FORTUNE -- Videoconferencing has become (almost) mainstream, but there are still plenty of challenges getting different technologies like Cisco's (CSCO) TelePresence and Skype to work together. In industry-speak, that's called interoperability -- or lack thereof.
Enter Blue Jeans Network, a Mountain View, Calif.-based startup that says it's found a solution to the problem. The company makes money by selling a cloud-based service that enables everyday Skype or Google Chat users to videoconference with users of much pricier room-based systems -- sort of like an audio bridge for video calls. Up until recently, Blue Jeans wasn't competing with the makers of videoconferencing solutions, like Cisco and Polycom (PLCM). It was just providing a web-based tool for customers of the various video vendors to conference with each other, even if they weren't using the same equipment. But now the small company is trying to position its product as an alternative to at least one slice of the underlying video infrastructure pie, multipoint control units (MCUs), or devices that enable videoconferences between three or more users.
Traditional MCUs connect between large videoconferencing systems, and don't work with desktop or mobile solutions like Skype. Blue Jeans started out allowing different flavors of videoconferencing technology to work together, but says it realized along the way that its service can also replace MCUs. To that end, on Wednesday Blue Jeans said it plans to market its cloud-based service as an MCU replacement by licensing virtual ports for $300 a pop (each endpoint, like a Skype user on a laptop or employees in a Cisco TelePresence room, will require its own port).
At least on the surface, the new pricing structure seems more marketing ploy than actual innovation -- the underlying product is still the same, just packaged differently. But according to Blue Jeans, IT professionals aren't used to buying videoconferencing capabilities by the minute, which is one way the company has sold its service up until now.
"At the end of the day we think what we're doing makes the videoconferencing market bigger," says Stu Aaron, chief commercial officer at Blue Jeans. "Everybody's benefiting from a bigger pie, but there will be winners and losers. And yes, there is some admitted overlap with a piece of their portfolio."
Cisco -- one of the largest players in videoconferencing infrastructure, including MCUs -- says it's working on "industry standardization efforts and the next generation of interoperability protocols." More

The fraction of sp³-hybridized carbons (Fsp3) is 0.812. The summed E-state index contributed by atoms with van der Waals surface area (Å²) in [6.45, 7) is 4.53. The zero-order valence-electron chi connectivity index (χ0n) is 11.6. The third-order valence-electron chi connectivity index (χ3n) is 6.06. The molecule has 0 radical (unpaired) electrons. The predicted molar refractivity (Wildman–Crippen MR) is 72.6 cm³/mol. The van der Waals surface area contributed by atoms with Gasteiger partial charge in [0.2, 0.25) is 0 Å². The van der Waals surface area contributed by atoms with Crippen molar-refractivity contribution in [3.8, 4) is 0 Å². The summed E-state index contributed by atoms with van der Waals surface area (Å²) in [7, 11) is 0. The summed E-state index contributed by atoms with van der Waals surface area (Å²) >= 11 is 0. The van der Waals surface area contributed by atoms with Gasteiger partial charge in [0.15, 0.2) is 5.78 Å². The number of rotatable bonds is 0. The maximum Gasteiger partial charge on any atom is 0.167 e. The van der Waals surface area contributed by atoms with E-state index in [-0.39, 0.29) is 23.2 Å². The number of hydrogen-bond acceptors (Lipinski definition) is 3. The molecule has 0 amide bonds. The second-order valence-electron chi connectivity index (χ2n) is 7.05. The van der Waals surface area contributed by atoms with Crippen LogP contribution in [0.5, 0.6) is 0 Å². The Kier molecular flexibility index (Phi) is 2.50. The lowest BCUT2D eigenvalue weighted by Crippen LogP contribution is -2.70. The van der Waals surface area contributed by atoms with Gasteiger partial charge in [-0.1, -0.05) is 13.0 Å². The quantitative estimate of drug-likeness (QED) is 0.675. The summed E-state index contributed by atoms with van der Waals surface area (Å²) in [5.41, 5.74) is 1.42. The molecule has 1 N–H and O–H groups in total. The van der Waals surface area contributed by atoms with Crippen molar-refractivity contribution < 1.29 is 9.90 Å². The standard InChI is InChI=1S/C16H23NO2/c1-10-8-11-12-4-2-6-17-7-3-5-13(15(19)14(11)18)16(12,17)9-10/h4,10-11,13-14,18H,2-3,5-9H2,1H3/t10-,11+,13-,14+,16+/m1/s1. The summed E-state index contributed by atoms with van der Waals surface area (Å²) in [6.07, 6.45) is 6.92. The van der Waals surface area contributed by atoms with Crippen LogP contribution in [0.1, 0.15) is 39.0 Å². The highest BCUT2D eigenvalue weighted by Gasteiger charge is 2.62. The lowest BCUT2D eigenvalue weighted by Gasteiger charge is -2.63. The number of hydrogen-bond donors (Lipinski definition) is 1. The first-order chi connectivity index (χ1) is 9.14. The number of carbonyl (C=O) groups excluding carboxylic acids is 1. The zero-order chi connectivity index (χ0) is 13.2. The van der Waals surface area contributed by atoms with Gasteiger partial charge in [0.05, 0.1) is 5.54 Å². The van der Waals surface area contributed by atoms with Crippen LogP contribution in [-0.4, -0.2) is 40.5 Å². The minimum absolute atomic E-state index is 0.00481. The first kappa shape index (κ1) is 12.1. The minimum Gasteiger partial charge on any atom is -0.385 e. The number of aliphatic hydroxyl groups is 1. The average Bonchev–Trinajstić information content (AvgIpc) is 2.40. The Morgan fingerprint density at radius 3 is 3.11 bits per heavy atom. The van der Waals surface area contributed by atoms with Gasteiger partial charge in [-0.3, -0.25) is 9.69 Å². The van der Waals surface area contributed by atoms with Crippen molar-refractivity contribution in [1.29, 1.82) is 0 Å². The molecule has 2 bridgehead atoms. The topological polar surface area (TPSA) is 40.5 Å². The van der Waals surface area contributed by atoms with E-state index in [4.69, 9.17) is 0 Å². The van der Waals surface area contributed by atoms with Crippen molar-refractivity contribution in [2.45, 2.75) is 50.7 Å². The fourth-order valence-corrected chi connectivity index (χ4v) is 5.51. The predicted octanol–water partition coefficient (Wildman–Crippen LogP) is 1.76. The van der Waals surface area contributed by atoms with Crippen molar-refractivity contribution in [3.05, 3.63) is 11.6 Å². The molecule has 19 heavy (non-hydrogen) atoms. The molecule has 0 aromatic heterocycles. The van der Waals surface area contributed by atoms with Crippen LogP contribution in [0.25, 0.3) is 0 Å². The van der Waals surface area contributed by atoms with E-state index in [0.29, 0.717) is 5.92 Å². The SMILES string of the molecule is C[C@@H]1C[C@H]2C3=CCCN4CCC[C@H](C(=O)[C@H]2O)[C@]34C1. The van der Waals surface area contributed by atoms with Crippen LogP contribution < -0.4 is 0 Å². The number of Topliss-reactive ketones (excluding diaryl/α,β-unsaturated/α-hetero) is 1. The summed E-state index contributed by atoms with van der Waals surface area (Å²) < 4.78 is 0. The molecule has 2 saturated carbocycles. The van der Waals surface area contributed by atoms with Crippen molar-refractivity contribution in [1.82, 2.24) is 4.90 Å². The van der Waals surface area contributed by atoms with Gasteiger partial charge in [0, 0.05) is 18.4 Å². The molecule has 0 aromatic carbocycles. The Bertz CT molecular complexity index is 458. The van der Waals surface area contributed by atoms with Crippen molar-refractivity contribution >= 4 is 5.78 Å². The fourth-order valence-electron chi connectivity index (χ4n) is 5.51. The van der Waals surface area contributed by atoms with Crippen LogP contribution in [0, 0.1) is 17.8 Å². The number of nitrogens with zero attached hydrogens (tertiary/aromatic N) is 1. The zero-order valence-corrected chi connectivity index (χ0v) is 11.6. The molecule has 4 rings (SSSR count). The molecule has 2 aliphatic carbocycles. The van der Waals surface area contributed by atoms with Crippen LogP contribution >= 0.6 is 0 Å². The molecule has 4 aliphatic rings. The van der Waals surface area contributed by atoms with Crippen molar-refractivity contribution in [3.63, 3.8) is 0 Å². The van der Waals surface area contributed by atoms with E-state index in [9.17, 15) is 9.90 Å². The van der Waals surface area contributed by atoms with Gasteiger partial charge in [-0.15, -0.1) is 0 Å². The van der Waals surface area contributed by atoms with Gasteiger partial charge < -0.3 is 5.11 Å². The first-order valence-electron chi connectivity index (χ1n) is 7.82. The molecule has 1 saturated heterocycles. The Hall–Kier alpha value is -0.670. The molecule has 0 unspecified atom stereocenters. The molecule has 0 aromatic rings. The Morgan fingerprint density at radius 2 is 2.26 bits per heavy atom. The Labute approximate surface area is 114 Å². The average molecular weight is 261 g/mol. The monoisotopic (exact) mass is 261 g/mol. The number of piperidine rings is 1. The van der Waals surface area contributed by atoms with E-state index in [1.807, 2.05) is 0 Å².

Image: Gary King
Buyers of Cisco Systems' (CSCO) high-end videoconferencing solution, TelePresence, tend to be deep-pocketed enterprises like SAP (SAP AG) and Bank of America (BANK). Why? It costs about $300,000 to set up the screens, cameras, infrastructure, lights and furniture necessary to TelePresence-enable just one room.
So it's no surprise that smaller players--like newcomer Vidyo--are trying to undercut Cisco. Last week the New Jersey-based startup introduced a lower-cost telepresence solution for the MOREMichal Lev-Ram, writer - Jun 14, 2011 11:28 AM ET
As John Chambers rebuilds Cisco, enterprise video conferencing is probably one business he won't have to muck with. Now, about Umi...
FORTUNE -- Over the past few years, networking giant Cisco Systems (CSCO) has aggressively entered markets as diverse as camcorders, set-top boxes and videoconferencing tools. The result? A company that many say has lost its focus. That's partly why, earlier this week, CEO John Chambers sent out a company-wide memo MOREMichal Lev-Ram, writer - Apr 7, 2011 3:31 PM ET
Mobile ads are going to be a big business.
Yesterday, ooVoo CEO Philippe Schwartz came into the Fortune offices to demonstrate his company's excellent new mobile video conferencing software (more on that next week) on Android and soon on iOS.
On the desktop, ooVoo has two revenue models. One is a subscription service, mostly sold to businesses who want to do multiple-window video conferencing without advertising. On the consumer side, they run Google MORESeth Weintraub - Dec 9, 2010 2:19 PM ET
At $599, plus $25 a month for service, Cisco's (CSCO) new consumer videoconferencing product might seem pricey for the average household. But corporations could use these home systems to allow global employees to connect with headquarters during business hours. Srinath Narasimhan, CEO of Tata Communications (TCL), says remote employees are loath to go to the office for a 3 a.m. call in a video "suite." With a home setup, workers MOREMichael V. Copeland, Senior Writer - Nov 3, 2010 3:00 AM ET
The company says its new video chatting device is just what people want. But a look at the competition -- and $600 price point -- doesn't seem to bode well for its chances.
There had better be an elite group of videochatters out there with cash to burn. Otherwise, Cisco Systems will be in trouble with its video-calling system, Umi. Cisco (CSCO) says it has done the market research to back MOREShelley DuBois, writer-reporter - Oct 8, 2010 12:13 PM ET
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